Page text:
Americans keep their plastic surgeons extremely busy. In 2004, 9.2 million plastic surgery procedures were performed, which is a 5% increase over 2003. And since 2000, there has been a 24% increase in the number of these procedures performed. The top five plastic surgeries in 2004 were liposuction, ]]>nose reshaping]]> , ]]>breast augmentation]]> , eyelid surgery, and facelift.

What motivates people to have plastic surgery? Americans today are bombarded with images of physically perfect people—in magazines, on television, and in movies. Therefore, many people assume the primary motivating factor for getting plastic surgery must be vanity and the desire to look near perfect.

But not all people who consider having plastic surgery are motivated by vanity. A new study in the September 1, 2005 issue of Plastic and Reconstructive Surgery found that the main motivator for having plastic surgery is a desire for change, and that people considering plastic surgery are generally more concerned with improving their physical, emotional, and social well-being than with achieving physical perfection.

About the Study

Researchers conducted open-ended telephone interviews with 60 people (31 women and 29 men) who sought information about plastic surgery from the American Society for Plastic Surgeons (ASPS) in the previous 18 months. The researchers collected information on the participants’ decision to undergo plastic surgery.

The information collected during the telephone interviews was used to design a web-based questionnaire about the decision to undergo plastic surgery, which was administered to 644 people (542 women and 102 men) who indicated they were considering plastic surgery or an appearance-altering procedure (e.g., laser hair removal).

The Findings

Overall, the participants saw plastic surgery as an effective way of achieving desired physical changes. Most participants connected physical change with changes to emotional well-being.

Few of the participants sought input from their family or friends about the decision to have plastic surgery, and 25% spontaneously indicated that they were considering plastic surgery for themselves, not to please others.

Eighty-five percent of the participants indicated that their primary motivating factor for considering plastic surgery was improvement in physical appearance. Many participants were bothered by a physical feature, and saw plastic surgery as a way to correct, maintain, or restore that feature.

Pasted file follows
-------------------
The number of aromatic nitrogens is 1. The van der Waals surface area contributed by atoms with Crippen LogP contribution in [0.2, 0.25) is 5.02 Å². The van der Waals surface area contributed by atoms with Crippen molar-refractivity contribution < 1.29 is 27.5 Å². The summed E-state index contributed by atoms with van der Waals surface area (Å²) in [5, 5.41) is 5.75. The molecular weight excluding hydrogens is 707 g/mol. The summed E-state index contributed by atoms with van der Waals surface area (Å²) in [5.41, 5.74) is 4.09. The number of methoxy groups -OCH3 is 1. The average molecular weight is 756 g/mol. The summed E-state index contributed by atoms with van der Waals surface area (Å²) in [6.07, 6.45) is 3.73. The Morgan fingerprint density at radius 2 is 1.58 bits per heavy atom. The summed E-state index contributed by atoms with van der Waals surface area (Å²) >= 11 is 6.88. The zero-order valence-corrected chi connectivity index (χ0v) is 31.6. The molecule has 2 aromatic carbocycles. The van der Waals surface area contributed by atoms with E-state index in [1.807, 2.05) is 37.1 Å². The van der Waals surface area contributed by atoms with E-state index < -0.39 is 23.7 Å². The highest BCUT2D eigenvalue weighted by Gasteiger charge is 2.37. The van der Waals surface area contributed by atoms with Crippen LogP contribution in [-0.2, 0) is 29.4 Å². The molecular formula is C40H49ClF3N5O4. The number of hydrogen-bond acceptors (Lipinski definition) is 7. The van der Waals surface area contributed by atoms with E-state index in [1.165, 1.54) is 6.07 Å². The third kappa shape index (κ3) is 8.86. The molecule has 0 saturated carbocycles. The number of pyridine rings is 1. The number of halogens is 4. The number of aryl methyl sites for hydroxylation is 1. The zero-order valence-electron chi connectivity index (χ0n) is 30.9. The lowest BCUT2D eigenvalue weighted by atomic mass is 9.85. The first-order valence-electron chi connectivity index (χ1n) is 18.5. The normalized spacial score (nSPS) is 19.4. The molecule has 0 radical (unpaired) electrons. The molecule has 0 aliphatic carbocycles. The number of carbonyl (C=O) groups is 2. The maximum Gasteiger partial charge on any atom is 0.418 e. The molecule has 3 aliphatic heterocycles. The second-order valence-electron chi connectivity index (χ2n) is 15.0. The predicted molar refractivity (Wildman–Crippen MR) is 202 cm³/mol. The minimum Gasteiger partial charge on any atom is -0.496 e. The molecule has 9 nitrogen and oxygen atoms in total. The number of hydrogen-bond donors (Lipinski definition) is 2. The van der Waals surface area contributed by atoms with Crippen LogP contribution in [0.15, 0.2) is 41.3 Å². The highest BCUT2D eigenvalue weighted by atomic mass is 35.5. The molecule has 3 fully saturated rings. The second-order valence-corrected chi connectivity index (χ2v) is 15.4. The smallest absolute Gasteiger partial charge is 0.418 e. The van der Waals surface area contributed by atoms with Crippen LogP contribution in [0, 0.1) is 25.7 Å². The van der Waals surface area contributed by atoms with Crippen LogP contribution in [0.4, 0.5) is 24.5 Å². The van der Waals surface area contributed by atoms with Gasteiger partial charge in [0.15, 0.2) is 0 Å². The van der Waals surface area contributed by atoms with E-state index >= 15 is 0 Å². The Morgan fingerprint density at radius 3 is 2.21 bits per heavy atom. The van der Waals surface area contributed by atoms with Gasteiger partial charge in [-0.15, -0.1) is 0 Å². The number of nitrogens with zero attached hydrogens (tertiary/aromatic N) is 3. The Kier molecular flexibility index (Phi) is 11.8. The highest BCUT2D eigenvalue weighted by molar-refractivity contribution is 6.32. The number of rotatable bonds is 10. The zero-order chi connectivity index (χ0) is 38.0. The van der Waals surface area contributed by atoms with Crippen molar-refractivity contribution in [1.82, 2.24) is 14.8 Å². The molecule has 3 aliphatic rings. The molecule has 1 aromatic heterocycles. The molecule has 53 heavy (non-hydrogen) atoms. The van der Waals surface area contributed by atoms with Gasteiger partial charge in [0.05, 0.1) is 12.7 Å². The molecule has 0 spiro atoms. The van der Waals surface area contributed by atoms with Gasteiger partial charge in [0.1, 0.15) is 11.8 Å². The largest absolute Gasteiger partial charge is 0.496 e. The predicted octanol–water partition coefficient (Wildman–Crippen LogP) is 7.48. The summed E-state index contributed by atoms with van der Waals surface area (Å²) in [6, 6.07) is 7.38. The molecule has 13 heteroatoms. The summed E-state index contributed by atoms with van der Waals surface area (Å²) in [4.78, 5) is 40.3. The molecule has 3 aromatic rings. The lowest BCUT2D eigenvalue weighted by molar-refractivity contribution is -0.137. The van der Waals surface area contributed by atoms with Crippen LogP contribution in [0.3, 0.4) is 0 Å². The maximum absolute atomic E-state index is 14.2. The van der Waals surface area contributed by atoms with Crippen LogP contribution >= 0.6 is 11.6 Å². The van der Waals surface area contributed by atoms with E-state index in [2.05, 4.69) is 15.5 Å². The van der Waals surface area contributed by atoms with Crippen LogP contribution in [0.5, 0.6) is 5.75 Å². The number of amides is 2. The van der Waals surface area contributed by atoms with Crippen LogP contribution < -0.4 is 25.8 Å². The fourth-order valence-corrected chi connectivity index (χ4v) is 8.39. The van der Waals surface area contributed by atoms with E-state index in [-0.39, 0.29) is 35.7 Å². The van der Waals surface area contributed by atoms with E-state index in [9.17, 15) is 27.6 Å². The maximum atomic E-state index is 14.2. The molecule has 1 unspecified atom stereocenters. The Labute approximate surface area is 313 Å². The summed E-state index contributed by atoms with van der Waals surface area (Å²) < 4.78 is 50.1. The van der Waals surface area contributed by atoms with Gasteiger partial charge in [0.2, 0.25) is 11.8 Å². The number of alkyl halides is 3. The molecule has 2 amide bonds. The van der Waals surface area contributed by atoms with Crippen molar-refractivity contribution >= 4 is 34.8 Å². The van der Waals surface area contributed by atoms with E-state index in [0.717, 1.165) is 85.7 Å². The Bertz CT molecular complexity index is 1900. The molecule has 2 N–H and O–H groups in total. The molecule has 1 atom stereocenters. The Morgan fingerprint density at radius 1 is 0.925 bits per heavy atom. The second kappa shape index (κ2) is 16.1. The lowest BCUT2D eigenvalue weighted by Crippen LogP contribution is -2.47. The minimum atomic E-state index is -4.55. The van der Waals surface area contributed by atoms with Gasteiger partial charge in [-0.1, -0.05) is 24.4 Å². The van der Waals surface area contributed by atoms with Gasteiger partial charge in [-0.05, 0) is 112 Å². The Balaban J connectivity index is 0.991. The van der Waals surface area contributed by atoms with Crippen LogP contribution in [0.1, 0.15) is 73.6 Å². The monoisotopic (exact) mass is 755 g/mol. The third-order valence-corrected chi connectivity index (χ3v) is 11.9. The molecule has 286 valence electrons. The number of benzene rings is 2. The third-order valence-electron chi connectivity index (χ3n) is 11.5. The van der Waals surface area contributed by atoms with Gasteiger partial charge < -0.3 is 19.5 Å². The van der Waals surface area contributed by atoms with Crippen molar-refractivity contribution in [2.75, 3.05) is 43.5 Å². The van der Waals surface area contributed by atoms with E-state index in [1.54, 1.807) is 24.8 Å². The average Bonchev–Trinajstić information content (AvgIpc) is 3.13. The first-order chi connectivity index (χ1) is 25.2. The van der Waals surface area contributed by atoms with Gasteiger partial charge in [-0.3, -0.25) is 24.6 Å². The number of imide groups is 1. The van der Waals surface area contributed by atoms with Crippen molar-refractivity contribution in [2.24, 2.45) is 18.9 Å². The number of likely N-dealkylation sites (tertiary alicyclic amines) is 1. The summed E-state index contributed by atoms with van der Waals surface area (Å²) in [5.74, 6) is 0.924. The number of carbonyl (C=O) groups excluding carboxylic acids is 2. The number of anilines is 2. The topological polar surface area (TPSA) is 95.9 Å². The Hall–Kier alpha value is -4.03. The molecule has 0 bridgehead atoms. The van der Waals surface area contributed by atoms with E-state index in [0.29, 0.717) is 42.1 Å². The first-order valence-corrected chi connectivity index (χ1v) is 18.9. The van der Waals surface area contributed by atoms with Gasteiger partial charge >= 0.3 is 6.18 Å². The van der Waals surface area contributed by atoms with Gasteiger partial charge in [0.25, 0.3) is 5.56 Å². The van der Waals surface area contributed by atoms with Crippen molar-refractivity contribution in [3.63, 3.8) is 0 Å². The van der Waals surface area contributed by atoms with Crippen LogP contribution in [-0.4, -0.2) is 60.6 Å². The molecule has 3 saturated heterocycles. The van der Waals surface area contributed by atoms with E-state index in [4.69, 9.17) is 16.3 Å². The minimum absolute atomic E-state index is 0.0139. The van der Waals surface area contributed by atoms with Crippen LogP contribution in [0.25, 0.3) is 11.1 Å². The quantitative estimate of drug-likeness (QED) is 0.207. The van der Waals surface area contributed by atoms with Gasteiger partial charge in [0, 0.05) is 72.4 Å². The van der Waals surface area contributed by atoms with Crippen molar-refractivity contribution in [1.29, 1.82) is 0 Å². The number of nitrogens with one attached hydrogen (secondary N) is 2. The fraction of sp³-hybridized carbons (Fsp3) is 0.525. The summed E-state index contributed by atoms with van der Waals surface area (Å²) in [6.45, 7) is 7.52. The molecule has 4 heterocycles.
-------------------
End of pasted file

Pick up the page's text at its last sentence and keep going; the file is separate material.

Many of the participants emphasized that they were not considering plastic surgery for vanity or to obtain perfection, but as a means to overcome dissatisfaction or unhappiness. Only 5% of the participants (all men younger than 35) indicated that they were expressly searching for perfection.

How Does This Affect You?

These findings suggest that people’s motivations for plastic surgery are more complex and less superficial than what is widely assumed. While improving physical appearance seems to be the primary motivator for having plastic surgery, people are not doing it for vanity, but rather to overcome dissatisfaction or unhappiness with a physical feature.

Many of the participants believed that improvements in their appearance would lead to emotional and social improvements. But oftentimes, the causes of emotional and psychological dissatisfactions are more than skin deep. Before opting for plastic surgery, carefully consider your motivations, as well as the risks and benefits of your particular procedure. Plastic surgery can be beneficial for many people, but the results are often disappointing and improvements in physical features are not always the cure-all that people hope them to be.